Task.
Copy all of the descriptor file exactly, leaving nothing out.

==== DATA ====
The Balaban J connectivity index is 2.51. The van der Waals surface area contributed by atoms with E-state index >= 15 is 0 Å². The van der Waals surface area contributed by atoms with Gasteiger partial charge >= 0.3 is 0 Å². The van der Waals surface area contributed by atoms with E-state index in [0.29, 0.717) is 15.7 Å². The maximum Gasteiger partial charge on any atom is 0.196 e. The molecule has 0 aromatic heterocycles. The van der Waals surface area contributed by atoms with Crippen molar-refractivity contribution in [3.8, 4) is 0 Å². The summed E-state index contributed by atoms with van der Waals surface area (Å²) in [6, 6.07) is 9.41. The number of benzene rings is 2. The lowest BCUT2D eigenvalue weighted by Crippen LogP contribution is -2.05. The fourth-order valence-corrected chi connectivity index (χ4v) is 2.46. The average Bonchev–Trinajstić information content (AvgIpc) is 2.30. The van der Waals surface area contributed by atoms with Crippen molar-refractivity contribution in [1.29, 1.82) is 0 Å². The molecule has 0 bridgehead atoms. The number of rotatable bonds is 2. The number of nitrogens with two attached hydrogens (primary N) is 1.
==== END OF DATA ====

The Balaban J connectivity index is 2.51. The van der Waals surface area contributed by atoms with E-state index >= 15 is 0 Å². The van der Waals surface area contributed by atoms with Gasteiger partial charge >= 0.3 is 0 Å². The van der Waals surface area contributed by atoms with E-state index in [0.29, 0.717) is 15.7 Å². The maximum Gasteiger partial charge on any atom is 0.196 e. The molecule has 0 aromatic heterocycles. The van der Waals surface area contributed by atoms with Crippen molar-refractivity contribution in [3.8, 4) is 0 Å². The summed E-state index contributed by atoms with van der Waals surface area (Å²) in [6, 6.07) is 9.41. The number of benzene rings is 2. The lowest BCUT2D eigenvalue weighted by Crippen LogP contribution is -2.05. The fourth-order valence-corrected chi connectivity index (χ4v) is 2.46. The average Bonchev–Trinajstić information content (AvgIpc) is 2.30. The van der Waals surface area contributed by atoms with Crippen molar-refractivity contribution in [1.29, 1.82) is 0 Å². The molecule has 0 bridgehead atoms. The number of rotatable bonds is 2. The number of nitrogens with two attached hydrogens (primary N) is 1.